Science for tomorrow's neurosurgery: Patient & Public Involvement (PPI) group - February 2023 group meeting
We are working to develop new technologies that combine a new type of camera system, referred to as hyperspectral, with Artificial Intelligence (AI) systems to reveal to neurosurgeons information that is otherwise not visible to the naked eye during surgery. Two studies are currently bringing this “hyperspectral” technology to operating theatres. The NeuroHSI study uses a hyperspectral camera attached to an external scope to show surgeons critical information on tissue blood flow and distinguishes vulnerable structures which need to be protected. The NeuroPPEye study is developing this technology adapted for surgical microscopes, to guide tumour surgery.
Both studies are guided by the Science for Tomorrow’s Neurosurgery patient involvment group, which explores the complex issues of bringing artificial intelligence and new technologies into patient surgeries. The group had its third meeting on the 10th February 2023 to discuss progress on the hyperspectral research projects, how machine learning can be used to bring complex pictures into focus for surgeons and potential opportunities for future research.
Charlie Budd, a research software engineer and Jianrong Qiu, a postdoctoral research fellow held talks on the development of autofocus systems for hyperspectral imaging. Jianrong introduced some of the hardware used – including how it is tested and validated to make sure it gives surgeons the sharpest images at the correct time, plus how researchers test new equipment in the lab to make sure it’s safe before it’s introduced into surgery. The group were particularly interested in how new hardware can be used to maximise the quality of information passed to the surgical team. Charlie discussed how artificial intelligence algorithms – particularly “neural networks” can use deep learning to predict where surgeons will need to focus and give clear images more quickly and reliably than traditional camera systems. The complex issue of communicating these developments with patients before surgery was discussed, with the point raised repeatedly that it’s important to have surgeons and clinicians that can read the patient – providing accessible information that’s relevant to their decision making in the right way at the right time.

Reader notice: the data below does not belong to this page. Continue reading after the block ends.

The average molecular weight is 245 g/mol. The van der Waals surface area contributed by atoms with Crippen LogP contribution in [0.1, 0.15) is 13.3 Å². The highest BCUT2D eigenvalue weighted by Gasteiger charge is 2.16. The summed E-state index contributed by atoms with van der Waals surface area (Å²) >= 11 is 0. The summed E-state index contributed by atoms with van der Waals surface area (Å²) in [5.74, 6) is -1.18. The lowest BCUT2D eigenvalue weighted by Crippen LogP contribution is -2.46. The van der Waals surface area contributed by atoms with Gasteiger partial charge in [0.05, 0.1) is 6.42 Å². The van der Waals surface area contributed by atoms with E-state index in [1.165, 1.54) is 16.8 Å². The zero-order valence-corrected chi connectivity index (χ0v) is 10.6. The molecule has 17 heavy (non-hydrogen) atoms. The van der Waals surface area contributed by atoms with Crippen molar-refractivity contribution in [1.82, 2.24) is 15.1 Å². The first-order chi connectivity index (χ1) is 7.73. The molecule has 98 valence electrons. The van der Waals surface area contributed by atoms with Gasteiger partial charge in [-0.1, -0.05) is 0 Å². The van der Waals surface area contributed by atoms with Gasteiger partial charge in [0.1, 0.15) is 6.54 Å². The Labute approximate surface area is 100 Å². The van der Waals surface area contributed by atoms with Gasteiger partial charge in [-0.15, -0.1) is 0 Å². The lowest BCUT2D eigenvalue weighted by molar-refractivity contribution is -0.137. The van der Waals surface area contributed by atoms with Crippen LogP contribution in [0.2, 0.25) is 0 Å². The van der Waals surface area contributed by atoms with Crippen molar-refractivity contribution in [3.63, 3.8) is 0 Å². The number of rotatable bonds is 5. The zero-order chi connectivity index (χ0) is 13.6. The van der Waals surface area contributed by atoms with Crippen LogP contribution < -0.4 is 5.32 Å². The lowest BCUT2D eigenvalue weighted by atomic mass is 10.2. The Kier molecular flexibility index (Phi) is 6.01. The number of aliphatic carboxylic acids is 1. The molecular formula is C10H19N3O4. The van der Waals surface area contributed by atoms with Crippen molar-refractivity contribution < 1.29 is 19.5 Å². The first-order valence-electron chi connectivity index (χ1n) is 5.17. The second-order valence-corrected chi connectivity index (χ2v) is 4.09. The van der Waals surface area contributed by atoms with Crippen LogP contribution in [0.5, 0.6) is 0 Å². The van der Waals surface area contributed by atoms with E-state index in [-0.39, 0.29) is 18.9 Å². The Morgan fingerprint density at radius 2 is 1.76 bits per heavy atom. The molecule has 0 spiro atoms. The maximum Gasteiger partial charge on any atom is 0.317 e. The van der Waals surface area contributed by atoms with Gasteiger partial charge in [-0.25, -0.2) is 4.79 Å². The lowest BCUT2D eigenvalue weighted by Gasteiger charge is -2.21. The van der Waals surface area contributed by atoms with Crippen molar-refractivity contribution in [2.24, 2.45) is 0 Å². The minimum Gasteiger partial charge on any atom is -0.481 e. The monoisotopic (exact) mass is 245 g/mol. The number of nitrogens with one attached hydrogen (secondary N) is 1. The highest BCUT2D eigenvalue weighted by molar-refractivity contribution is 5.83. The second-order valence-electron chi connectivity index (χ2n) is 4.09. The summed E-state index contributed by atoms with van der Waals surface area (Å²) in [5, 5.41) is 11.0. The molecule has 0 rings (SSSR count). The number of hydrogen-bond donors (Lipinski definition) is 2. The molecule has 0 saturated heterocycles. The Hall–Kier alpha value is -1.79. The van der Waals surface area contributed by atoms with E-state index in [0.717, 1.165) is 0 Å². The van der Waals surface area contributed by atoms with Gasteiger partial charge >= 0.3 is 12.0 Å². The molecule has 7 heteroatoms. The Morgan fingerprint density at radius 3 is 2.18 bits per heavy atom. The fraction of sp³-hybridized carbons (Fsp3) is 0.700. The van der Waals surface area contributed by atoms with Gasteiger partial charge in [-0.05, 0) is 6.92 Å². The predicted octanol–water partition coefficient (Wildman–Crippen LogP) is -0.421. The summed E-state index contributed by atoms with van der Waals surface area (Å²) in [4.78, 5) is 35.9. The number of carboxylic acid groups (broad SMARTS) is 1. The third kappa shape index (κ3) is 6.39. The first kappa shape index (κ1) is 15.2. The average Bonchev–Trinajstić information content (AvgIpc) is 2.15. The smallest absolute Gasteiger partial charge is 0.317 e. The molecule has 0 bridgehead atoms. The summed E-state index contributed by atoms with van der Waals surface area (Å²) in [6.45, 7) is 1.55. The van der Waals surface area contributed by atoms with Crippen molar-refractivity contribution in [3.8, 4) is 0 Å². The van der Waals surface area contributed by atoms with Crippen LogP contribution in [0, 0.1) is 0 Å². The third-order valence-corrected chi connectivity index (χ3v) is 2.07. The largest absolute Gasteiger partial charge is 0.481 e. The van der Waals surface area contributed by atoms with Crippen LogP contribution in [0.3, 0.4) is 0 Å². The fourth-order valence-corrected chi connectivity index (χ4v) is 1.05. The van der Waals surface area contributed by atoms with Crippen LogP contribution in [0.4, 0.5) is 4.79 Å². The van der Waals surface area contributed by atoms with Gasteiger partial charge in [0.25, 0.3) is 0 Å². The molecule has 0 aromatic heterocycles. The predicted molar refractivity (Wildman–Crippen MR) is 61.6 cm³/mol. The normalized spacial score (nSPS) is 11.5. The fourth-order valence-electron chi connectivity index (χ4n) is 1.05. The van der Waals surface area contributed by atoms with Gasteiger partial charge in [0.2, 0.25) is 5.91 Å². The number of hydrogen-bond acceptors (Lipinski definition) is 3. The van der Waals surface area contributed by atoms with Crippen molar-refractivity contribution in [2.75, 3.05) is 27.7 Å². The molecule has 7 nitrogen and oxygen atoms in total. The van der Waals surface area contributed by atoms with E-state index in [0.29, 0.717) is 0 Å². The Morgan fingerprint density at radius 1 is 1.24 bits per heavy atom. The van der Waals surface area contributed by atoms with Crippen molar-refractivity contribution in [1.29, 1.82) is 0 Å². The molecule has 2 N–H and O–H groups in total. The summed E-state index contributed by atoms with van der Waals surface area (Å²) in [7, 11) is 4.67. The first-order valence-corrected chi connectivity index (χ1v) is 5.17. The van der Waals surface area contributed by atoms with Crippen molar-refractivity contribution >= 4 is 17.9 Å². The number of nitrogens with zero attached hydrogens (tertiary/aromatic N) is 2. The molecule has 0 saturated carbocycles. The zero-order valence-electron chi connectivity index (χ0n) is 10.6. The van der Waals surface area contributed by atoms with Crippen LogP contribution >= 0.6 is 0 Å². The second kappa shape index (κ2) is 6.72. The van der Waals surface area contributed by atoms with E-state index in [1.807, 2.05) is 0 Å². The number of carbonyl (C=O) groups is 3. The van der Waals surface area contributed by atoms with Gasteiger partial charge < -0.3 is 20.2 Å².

Oscar MacCormac and Matt Elliot – clinical research fellows in neurosurgery gave an update on the progress of the Neuro HSI and PPEye studies. Oscar gave an update on the provisional results of Stage 1 of Neuro HSI, including how based on early results the team have begun to investigate how to attach the new imaging systems to surgical microscopes. This could provide a stable, non-intrusive way and safe way to image delicate brain structures during surgery. The group were very interested to see it in action in future meetings - and fully supportive of integrating it into the research. Matt gave an update on the PPEye study – detailing how use of surgical tumour samples is being used to build and calibrate hyperspectral systems to determine tumour boundaries in surgery.
Matt also gave a talk on future research work looking into different ways to use hyperspectral imaging in fluorescence guided tumour surgery- specifically looking into how best to cause tumours to give off light (fluorescence) that distinguishes them from the healthy brain. He discussed different methods currently in use to make tumour tissue glow under controlled light conditions, the affect this may have on hyperspectral camera systems and some of the challenges of testing this in a controlled manner. All agreed on the importance of testing different methods in the lab before introducing them to surgery, and different methods of testing ranging from liquid models to animal experiments were discussed. There was unanimous agreement that the methods used needed to mirror real life surgical situations as closely as possible before introducing new techniques into the operating theatre – and the group supported for using animal models for this purpose when strictly necessary.
All in the group were interested to hear how the current research work is progressing and were able to guide not only the current projects but feed into new and complementary work designed to improve patient safety and outcomes in neurosurgery!
If you have been diagnosed with, or treated for a brain tumour and would be interested in helping to guide cutting edge research in neurosurgery and AI please contact the NeuroHSI team or NeuroPPEyeI team to enquire about space in the Science for Tomorrow’s Neurosurgery PPI group.
To learn more about the project, please visit our neurohsi.uk and neuroppeye.uk pages.